Count Sacramento, Calif.-based Sutter Health among the issuers using a taxable bond sale to make up for the loss of advance refundings to the federal tax bill.

Sutter plans to price $684 million in taxable refunding bonds and $606 million in tax-exempt revenue bonds in a two-day sale starting Monday.

“The best [alternative] to advance refundings right now is through taxables,” said Svend Ryge, Sutter Health’s treasurer. “The economics are not too much different from tax-exempt.”

Svend Ryge, treasurer, Sutter Health
“The best [alternative] to advance refundings right now is through taxables,” said Svend Ryge, Sutter Health’s treasurer. Sutter Health


Sutter is refunding tax-exempt bonds issued in 2011 through the California Health Facilities Financing Authority, when the muni market was still relatively “locked up,” Ryge said. The longest maturities on the bonds were issued at 6.2% interest rates, he said.

In what Ryge called a rough estimate based on the spread to treasuries, they are expecting interest rates on the taxables to be 3.7% on the 10-year bullet and 4.2% on the 30-year bullet; and that the tax exempt bonds will price 40 to 50 basis points lower.

Morgan Stanley is lead manager and PFM is financial advisor on both bond sales. Dentons is bond counsel on the taxables and Orrick Herrington & Sutcliffe is bond counsel on the tax-exempt bonds. CHFFA is conduit issuer for the new tax-exempt debt and the taxables will be sold directly by Sutter Health.

Ryge said he doesn’t expect the downgrade to A-plus from AA-minus by Fitch Ratings ahead of the sale to affect pricing, particularly since Sutter Health retains double-A ratings from S&P Global Ratings and Moody’s Investors Service on its $3.8 billion in outstanding bonds. Moody's rates the debt Aa3 and S&P assigns its AA-minus rating. Outlooks are stable.

The downgrade is based on the application of Fitch’s recently upgraded criteria, said Kevin Holloran, a Fitch senior director. Sutter’s leverage profile exhibits characteristics consistent with the A-level category when an economic stress cycle scenario is applied, Holloran said.

“We were disappointed by it, but they did it by their own statement by a change in rating criteria,” Ryge said. “We believe all the metrics in 2017 are better than they have been the past several years.”

Sutter’s market position and profitability will adequately sustain the system’s continued capital and strategic investments with only a modest amount of debt in future years, Fitch said, supporting the A-plus rating and stable outlook. Sutter expects to issue $500 million more in debt over the next two years.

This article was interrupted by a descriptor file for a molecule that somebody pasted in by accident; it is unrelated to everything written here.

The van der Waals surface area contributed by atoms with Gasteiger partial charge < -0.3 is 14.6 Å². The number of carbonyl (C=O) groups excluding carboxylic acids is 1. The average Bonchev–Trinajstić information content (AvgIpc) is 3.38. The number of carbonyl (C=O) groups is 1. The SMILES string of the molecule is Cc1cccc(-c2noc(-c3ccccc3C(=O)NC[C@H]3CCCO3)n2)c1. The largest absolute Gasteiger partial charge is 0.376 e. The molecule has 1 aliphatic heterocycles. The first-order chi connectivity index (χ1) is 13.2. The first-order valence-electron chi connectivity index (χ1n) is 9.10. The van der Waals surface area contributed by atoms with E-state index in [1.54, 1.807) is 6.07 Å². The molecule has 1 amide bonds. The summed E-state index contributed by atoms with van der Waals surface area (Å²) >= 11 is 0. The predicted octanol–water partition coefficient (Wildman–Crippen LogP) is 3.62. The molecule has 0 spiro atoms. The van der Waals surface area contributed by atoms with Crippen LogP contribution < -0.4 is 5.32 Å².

“Sutter has a great strength and presence, they are in good markets and are good operators,” Holloran said. “But when we look at the balance sheet and the leverage ratios, it just falls out of the level of tolerance for an AA rating, but it is still a strong A-plus.”

Sutter has 24 hospitals in northern California where it dominates along with Kaiser Health. It had total revenues over $12 billion in 2017.

The downgrade isn’t a reflection of the additional debt in the upcoming bond sale, which Holloran said is neutral, because it is largely a reimbursement for prior expenditures.

Fitch placed 34 healthcare providers on ratings watch when it released the new criteria in January; half are expected to be upgraded and half downgraded. Fitch has a negative outlook for the healthcare sector, because of challenges in the industry including a limited ability to generate additional revenues and expenses to keep growing.

Sutter Health's 120-bed California Pacific Medical Center Mission Bernal in San Francisco is scheduled to open March 2019.
Sutter Health's 120-bed California Pacific Medical Center Mission Bernal in San Francisco is scheduled to open in August. Sutter Health


Sutter has spent a considerable amount of capital to accomplish state mandated seismic requirements with all major hospital replacements complete in each region except for San Francisco, according to Fitch. Since 1996, the hospital has completed nine hospital replacement projects.

The tax-exempt bonds will partially fund California Pacific Medical Center’s new hospitals in San Francisco. Sutter expects a premium on the $606 million of tax-exempts, Ryge said. They are the third round of financing for the projects and will reimburse some of the costs incurred for them, he said.

The 274-bed CPMC Van Ness replaces the current Pacific and California campuses at a total cost of $2 billion and is expected to open in March 2019. The 120-bed CPMC Mission Bernal, formerly St. Luke’s, constructed for $538 million, is scheduled to open in August.

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